Here are 2 famous musicians from Afghanistan died at 68:
Mohammed Daoud Khan (July 18, 1909 Kabul-April 28, 1978 Kabul) was an Afghan politician.
Daoud Khan served as the Prime Minister of Afghanistan from 1953 to 1963 and then as the President of Afghanistan from 1973 to 1978. He was a member of the royal family and a cousin of King Zahir Shah. Daoud Khan's government was known for its social and economic reforms and for improving the status of women in Afghanistan. He also sought to reduce Afghanistan's dependence on foreign aid and to strengthen the country's self-sufficiency. However, his regime was criticized for its authoritarianism and for suppressing political opposition. In 1978, Daoud Khan was overthrown and killed by members of the Afghan military and the communist People's Democratic Party of Afghanistan in a bloody coup. This event marked the beginning of the Soviet-Afghan War and the subsequent instability that has plagued Afghanistan for decades.
Despite criticism of his authoritarianism, Daoud Khan had a deep commitment to Afghan independence and nationalism. He was instrumental in negotiating the Afghan-Soviet Friendship Treaty of 1978, which allowed for Soviet aid and assistance to Afghanistan, but also led to increased Soviet influence and meddling in Afghan affairs. He also sought to improve relations with neighboring countries such as Iran and Pakistan.
Daoud Khan's legacy is mixed, with some seeing him as a visionary leader who sought to modernize and improve Afghanistan, while others view him as a flawed ruler who made authoritarian decisions that ultimately led to his downfall. Regardless, his death marked a turning point in Afghan history and set the stage for the country's tumultuous political climate in the decades to come.
He died as a result of assassination.
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Mahmud Tarzi (August 23, 1865 Ghazni-November 22, 1933 Istanbul) was an Afghan politician and journalist. He had one child, Soraya Tarzi.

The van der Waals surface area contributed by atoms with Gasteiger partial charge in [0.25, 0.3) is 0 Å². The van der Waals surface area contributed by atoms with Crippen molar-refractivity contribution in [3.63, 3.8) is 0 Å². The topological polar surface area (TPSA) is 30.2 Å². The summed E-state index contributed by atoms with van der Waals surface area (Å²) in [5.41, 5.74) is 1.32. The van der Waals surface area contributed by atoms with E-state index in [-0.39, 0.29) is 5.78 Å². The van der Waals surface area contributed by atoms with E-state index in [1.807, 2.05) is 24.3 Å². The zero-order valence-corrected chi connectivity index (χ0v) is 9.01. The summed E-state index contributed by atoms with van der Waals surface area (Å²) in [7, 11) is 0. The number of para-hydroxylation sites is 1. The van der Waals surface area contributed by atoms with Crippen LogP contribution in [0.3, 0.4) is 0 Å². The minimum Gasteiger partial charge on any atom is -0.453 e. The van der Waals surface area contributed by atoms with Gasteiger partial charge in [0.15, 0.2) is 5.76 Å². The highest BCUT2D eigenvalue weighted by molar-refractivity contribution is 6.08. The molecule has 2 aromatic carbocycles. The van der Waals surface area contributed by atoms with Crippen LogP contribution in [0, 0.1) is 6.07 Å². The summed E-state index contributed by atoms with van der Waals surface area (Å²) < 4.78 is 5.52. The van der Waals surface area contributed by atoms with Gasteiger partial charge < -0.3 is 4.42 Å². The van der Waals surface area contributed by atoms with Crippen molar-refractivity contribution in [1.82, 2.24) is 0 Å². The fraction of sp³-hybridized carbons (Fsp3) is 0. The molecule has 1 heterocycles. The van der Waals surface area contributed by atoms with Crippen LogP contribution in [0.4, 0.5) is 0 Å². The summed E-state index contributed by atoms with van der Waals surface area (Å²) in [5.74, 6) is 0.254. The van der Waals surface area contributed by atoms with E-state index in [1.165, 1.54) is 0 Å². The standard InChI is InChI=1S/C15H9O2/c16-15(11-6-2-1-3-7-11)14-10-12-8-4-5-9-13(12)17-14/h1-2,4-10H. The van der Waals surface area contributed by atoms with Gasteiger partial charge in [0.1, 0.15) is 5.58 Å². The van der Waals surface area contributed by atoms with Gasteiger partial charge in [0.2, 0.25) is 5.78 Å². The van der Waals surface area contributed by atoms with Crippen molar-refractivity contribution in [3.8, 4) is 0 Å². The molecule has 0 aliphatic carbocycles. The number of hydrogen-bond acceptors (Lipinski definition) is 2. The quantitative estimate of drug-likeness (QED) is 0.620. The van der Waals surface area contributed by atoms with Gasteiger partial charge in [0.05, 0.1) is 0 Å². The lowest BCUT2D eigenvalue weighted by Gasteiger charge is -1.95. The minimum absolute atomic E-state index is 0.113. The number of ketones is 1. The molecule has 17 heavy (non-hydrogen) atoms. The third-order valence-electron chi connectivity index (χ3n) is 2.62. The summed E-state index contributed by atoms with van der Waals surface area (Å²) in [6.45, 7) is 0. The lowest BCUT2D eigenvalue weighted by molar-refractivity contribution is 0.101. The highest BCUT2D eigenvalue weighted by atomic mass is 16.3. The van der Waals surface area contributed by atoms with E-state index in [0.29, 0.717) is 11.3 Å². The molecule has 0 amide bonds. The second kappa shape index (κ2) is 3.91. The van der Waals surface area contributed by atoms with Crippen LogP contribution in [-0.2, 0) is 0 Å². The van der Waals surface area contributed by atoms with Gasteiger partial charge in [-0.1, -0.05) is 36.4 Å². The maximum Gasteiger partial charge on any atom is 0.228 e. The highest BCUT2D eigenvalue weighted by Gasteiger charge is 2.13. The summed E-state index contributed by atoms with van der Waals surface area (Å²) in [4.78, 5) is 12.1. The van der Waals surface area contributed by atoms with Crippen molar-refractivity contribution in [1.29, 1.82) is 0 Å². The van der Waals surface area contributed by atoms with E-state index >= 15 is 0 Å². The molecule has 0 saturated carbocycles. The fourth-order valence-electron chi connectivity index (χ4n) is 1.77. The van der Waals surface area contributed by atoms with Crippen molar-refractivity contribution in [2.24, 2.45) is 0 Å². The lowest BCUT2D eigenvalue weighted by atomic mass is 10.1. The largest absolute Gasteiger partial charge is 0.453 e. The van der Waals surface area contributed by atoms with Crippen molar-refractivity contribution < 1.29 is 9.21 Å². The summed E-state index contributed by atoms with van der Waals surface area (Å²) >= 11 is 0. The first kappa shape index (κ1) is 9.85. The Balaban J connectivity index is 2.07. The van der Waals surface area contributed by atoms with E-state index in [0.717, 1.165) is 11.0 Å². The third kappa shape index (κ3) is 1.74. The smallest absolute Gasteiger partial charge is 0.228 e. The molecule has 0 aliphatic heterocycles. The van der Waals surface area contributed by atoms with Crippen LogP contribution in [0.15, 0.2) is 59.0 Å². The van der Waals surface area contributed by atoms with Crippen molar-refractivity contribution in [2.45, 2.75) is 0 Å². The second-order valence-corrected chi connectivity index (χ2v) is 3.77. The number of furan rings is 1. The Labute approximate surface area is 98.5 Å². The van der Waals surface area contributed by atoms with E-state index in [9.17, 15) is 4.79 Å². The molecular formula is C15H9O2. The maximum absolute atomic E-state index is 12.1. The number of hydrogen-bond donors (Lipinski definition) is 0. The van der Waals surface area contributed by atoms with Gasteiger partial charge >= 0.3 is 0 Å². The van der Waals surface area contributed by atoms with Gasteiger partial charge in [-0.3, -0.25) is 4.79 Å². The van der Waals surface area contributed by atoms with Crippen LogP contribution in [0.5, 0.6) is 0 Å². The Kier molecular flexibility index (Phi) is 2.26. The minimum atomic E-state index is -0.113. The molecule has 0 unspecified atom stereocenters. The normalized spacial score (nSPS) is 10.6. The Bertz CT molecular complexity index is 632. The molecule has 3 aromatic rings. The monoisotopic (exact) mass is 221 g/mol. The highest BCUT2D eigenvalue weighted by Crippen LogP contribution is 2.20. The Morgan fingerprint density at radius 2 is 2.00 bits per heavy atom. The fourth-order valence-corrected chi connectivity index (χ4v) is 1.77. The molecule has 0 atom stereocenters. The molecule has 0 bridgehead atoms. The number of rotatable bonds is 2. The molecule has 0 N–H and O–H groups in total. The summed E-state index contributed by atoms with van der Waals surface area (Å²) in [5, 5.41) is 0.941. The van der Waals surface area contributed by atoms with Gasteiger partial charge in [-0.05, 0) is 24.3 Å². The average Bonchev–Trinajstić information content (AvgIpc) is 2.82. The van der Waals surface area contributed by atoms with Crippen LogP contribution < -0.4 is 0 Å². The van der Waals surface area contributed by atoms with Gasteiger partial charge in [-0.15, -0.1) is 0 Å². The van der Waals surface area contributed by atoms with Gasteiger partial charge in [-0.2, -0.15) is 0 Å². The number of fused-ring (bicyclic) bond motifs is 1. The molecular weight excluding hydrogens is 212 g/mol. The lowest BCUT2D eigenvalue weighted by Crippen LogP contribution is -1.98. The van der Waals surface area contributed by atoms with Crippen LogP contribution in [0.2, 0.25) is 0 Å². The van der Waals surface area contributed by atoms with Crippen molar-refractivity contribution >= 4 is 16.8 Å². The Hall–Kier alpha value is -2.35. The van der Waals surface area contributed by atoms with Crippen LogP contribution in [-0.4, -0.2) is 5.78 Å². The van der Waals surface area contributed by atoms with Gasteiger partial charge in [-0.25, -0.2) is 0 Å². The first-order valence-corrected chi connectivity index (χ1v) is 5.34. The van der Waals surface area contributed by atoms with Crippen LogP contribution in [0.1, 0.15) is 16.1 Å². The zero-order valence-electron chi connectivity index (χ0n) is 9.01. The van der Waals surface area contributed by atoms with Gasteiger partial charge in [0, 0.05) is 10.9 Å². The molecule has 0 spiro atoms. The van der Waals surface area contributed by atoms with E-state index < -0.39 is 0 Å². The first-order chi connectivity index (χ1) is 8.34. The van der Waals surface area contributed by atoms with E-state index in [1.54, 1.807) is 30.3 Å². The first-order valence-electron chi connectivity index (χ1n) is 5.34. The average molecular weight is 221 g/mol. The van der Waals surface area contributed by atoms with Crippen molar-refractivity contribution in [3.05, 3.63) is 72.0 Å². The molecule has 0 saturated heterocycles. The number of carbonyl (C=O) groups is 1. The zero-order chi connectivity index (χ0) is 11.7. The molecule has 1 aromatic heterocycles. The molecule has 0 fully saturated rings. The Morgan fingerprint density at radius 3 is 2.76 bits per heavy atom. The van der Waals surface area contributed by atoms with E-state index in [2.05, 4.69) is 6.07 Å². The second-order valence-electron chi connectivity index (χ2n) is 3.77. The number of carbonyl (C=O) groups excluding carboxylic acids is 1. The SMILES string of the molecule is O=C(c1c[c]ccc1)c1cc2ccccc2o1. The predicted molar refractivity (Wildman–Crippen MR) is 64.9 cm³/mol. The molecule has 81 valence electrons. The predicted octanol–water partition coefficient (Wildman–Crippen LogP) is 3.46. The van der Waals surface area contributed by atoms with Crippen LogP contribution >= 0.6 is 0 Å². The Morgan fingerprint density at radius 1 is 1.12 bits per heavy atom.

Tarzi is considered a founder of Afghan journalism and one of the most prominent intellectuals in the country's history. He was a strong advocate for modernization and worked to promote education and civil liberties, particularly for women. He was also a vocal critic of the monarchy's authoritarian rule and helped to establish the first constitution of Afghanistan in 1923. In addition to his political activism, Tarzi was known for his literary contributions, particularly his poetry and essays on Afghan culture and society. He spent the later years of his life in exile, due to his opposition to the government, and died in Istanbul in 1933.
Tarzi was born into a distinguished family of scholars and leaders in Ghazni, Afghanistan. He received his early education in Kabul, before travelling to Turkey to continue his studies. During his time in Turkey, he was exposed to the ideas of the Young Turks movement and became fascinated by the concept of nationalism.
Upon his return to Afghanistan, Tarzi began working as a journalist and editor, and quickly became a prominent voice in the country's political discourse. He argued that Afghanistan needed to shed its traditionalist outlook and embrace modernity, both by adopting European-style governance and by investing in education and infrastructure. He also advocated for greater social freedoms for women, urging his fellow citizens to abandon the strict gender roles that were prevalent in Afghan society.
Despite facing opposition from both the monarchy and conservative factions within Afghan society, Tarzi remained steadfast in his beliefs. He played an integral role in the drafting of the 1923 constitution, which established Afghanistan as a constitutional monarchy and enshrined basic civil rights for citizens.
Tarzi's legacy as a visionary reformer has endured long after his death. He is remembered as one of Afghanistan's most influential thinkers and as a champion of progressive ideals. His daughter, Soraya Tarzi, would later become a prominent political figure in her own right and one of the country's foremost advocates for women's rights.
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